WHEN IT COMES TO KITTENS, EXPECT THE UNEXPECTED.

So you’re about to be the proud parent of a little bundle of fur? Congrats! Kittens are seriously fun, but they can surprise you in a lot of ways. Like, how the heck did they knock that over? Or why won’t they use this litter box or eat this food? The good news is we’ve seen it all. Here’s what you need to know.

THE NEW KITTEN GUIDE

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CAT-PROOF YOUR PLACE

- Cover electric outlets and exposed wires

- Clean up small items that could be swallowed

- Move breakable items

- Put cleaning products and pesticides baits away

- Tie up blinds and curtain cords

-If you have a yard and plan to let your cat outside, consider a fence or enclosure

- Keep toilet lids down and dryer door closed

- Get rid of poisonous plants

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BE READY TO BRING THEM HOME

Kittens are small, but trust us, this will go a lot easier with a kitty carrier on hand. You’ll also want to have collar and ID tag waiting — breakaway collars are the safest options for cats. If you want to leash train your kitten (yes, we said leash, cats like walks too), it’s best to start them young with a kitty harness as well.

__________________________________________________________________________________________________________________________________

TRANSITION THEIR FOOD

Kittens need a chance to get used to any diet changes, so keep some of the food they’re used to on hand and stick with the same type of protein in their first new bag as well. A probiotic will smooth out any digestive woes plus improve their gut health and strengthen their immune system. Follow the instructions below, and remember if you’re switching them to a raw, freeze-dried raw or dehydrated diet, you’ll want to go even slower.

Here’s how the transition should go:
Days 1-2—75% old/25% new
Days 3-5—50 old/50 new
Days 5-7—25% old/75% new
Days 7-10—only continue to transition if transition has been difficult.

TRY: 

Honest Kitchen Perfect Form Herbal Digestive Supplement

Weruva Pumpkin Patch Up!

Bell Rock Growers Organic Pet Greens Garden - Self Grow Kit

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BUILD THE RIGHT DIET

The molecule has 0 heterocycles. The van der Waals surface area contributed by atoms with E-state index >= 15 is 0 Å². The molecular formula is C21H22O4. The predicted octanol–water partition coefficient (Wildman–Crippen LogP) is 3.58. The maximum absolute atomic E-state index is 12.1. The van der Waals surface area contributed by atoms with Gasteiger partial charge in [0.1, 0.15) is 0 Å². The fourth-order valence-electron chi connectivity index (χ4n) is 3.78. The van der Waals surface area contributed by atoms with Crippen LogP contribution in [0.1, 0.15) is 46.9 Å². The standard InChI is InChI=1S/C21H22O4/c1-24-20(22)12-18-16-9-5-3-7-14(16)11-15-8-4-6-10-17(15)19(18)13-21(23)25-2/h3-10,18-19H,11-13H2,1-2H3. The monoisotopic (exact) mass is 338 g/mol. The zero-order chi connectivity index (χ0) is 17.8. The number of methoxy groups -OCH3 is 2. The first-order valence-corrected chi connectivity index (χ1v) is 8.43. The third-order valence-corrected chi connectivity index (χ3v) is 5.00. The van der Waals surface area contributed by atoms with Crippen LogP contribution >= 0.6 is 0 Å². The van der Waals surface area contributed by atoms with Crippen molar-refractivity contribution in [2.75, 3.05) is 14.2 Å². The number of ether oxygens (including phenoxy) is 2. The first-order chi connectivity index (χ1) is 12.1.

Need help deciding what kind of food to switch your kitten to? Cats are carnivores, so look for food with meat as the first ingredient. Then, make sure it has lots of moisture. Unlike dogs, felines get most of their water from what they eat. Canned, raw, or freeze dried (and rehydrated) foods are all good options. Save the kibble for between-meal grazing. Kittens grow (and eat) a lot in their first year, so feed them by the specific guidelines on the packaging. Now is also the time to vary the brands and protein sources as much as possible. It provides them with more nutrients and prevents them from becoming picky eaters. Serve dinner up in a wide, shallow bowl —cats hate when their whiskers touch the sides because it can lead to whisker fatigue. Lastly, consider a water fountain to entice them into a little extra hydration.

TRY:

PureVita Grain Free Turkey Entree

Primal Freeze Dried Chicken & Salmon Formula

Honest Kitchen Pro Bloom Instant Powdered Goat Milk With Probiotics

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HANDLE LITTER BOX DRAMA

First off, if you have more than one cat, everyone gets their own box, including new kitten (cats are very territorial). It's even recommended to have one more litter box than cats for a multi-cat household. Keep the litter box in a secluded spot of the area you’ve cat-proofed, far away from disturbing noises or smell-amplifying heat. Don’t be surprised if your kitten doesn’t like the first box you bring home. They come in a variety of shapes and sizes for this very reason. Try placing kitten in it after naps or shortly after meals. Help them figure things out by taking their paw and lightly digging. Try switching litter types and get a pet-specific stain cleaner for accidents — it removes odors so the same spot doesn’t get marked again.

TRY:

SmartCat Ultimate Litter Box

Skout's Honor Cat Urine & Odor Destroyer

Dr Elseys Ultra Litter Attractant

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GIVE THEM THEIR OWN FURNITURE

If you don’t want your new kitten testing their claws on your couch, invest in a scratching post. And while you’re at it, they’re going to need their own place to hang out, including a bed of their own (remember what we said about being territorial?). Cat cave beds let them hide to feel secure and cat trees and towers are great for perching. Just remember, nothing too high since they’re very little.

TRY:

K&H Pet Products Scratch Ramp And Track Cardboard Toy 

K&H Pet Products Self Warming Kitty Sack

______________________________________________________________________________________________________________

GROOM REGULARLY

Hairballs happen. But reducing their likelihood starts with regular brushing. Long hair, don’t care does not apply here – long-haired cats need even more regular at-home brushing and grooming. Also, starting them young with a brush and comb to get used to everything will save you from years of bites and scratches.

TRY:

FURminator Soft Slicker Brush

________________________________________________________________________________________________________________

CHOOSE HEALTHY TREATS

Who can resist spoiling a face this cute? The trick is to make sure you’re getting treats that add extra nutrients to your pet’s diet instead of empty calories. But no matter what, be careful not to overdo it.

TRY:

Honest Kitchen Wishes Fish Filets 

Orijen Original Formula Cat Treats

__________________________________________________________________________________________________________________________________________________

INVEST IN REAL TOYS

Kittens are little balls of energy that LOVE to play with anything. But household objects like yarn and string can really hurt them if swallowed. Invest in age-appropriate solo toys and interactive toys to keep them busy. Most cats ignore catnip or silvervine until six to 12 months old, but then it’s a great play enhancer that they’ll be low-key obsessed with.

TRY:

Duckyworld Catnip Banana

Cat Claws I.C.A.T.S. Wand - Wacky Wand

Ethical Colorful Springs Thin